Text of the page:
A Virginia teen is recovering from third-degree burn injuries he developed after coming in contact with a Giant Hogweed plant while working a landscaping job.
Alex Childress, 17, of Spotsylvania, was clearing vegetation on the job July 12 when he thought he was feeling the effects of a sunburn on his face. He continued working throughout the day, not realizing the actual danger he was in, Newsweek reports.
When he returned home, he took a shower and found the skin on his face and arm was peeling away, much like it would after a severe sunburn. His mother, a nurse at Virginia Commonwealth University Medical Center, recognized her son’s injuries were serious burn injuries that required immediate medical attention.
Later it was determined that Alex had cut back a giant hogweed plant, an extremely toxic invasive plant with sap that causes the skin to blister and burn and blindness if it gets into the eye.
Giant hogweed is native to the Caucasus Mountains between the Black and Caspian Seas in Russia. The plant grows up to 14 feet tall with thick green leaves measuring up to five feet wide and clusters of white flowers similar in appearance to Queen Anne’s Lace or Cow’s Parsnip. There is nothing in the weed’s appearance that warns of its toxicity.
Giant hogweed can be distinguished from similar plants by the purple blotches and white hairs on its thick stems.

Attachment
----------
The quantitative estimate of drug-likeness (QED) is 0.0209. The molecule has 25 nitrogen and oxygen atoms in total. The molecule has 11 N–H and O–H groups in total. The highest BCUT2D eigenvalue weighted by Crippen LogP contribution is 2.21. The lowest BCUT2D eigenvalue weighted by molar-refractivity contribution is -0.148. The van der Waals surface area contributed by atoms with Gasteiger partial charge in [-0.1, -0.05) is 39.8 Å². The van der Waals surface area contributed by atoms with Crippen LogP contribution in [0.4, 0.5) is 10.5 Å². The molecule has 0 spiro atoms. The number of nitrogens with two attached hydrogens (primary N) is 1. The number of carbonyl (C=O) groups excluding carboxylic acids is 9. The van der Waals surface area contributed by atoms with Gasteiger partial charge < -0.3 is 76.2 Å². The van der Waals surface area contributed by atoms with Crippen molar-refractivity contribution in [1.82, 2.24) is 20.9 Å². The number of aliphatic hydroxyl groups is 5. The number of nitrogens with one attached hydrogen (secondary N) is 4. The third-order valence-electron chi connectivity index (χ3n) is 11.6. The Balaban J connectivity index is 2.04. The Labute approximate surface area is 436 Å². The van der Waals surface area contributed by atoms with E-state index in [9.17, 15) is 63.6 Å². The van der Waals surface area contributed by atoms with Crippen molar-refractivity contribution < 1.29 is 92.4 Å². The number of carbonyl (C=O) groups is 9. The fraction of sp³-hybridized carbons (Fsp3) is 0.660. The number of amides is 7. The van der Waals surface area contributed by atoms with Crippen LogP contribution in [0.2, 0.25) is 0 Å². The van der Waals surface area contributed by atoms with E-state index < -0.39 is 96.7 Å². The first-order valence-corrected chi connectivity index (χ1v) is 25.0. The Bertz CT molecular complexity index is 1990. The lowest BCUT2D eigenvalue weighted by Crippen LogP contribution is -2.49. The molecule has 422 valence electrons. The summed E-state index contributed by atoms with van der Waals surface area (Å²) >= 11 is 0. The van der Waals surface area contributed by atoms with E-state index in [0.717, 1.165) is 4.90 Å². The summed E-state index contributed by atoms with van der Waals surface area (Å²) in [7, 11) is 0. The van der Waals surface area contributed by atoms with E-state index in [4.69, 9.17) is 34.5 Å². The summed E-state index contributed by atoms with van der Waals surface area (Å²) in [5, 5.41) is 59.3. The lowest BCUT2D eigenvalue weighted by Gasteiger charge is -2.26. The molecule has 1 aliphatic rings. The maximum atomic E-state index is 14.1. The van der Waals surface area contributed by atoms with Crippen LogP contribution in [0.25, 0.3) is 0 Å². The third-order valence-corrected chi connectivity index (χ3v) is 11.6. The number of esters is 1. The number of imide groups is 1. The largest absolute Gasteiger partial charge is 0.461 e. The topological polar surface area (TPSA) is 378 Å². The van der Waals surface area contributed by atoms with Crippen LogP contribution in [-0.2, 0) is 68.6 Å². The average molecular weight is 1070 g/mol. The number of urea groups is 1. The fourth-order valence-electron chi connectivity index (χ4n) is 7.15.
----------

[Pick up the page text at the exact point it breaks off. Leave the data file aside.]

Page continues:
The toxic plant is known to grow in Maine, Maryland, Michigan, New Hampshire, New York, Ohio, Oregon, Pennsylvania, Vermont and Washington. Just last month, Virginia public health officials warned that that plant had been spotted for the first time in Virginia.
According to CBS News, giant hogweed sap contains photosensitizing furanocoumarins – toxic chemicals that cause skin to become extremely sensitive to light. Anyone who gets the sap from a giant hogweed plant on them should immediately wash the affected areas with cold water and soap, avoid sunlight, and seek medical attention.
Botanists aren’t certain how giant hogweed spread to North America. According to Newsweek, the plant is thought to have spread around the world by collectors working for botanical gardens. CBS News notes that the plant’s seeds may have spread by migrating birds and water currents in the early 20th century.
Alex Childress was released from the intensive care unit on Thursday but he has a long recovery ahead of him. He fears his Virginia Tech ROTC scholarship could be in jeopardy because of his burn injuries, according to his GoFundMe page.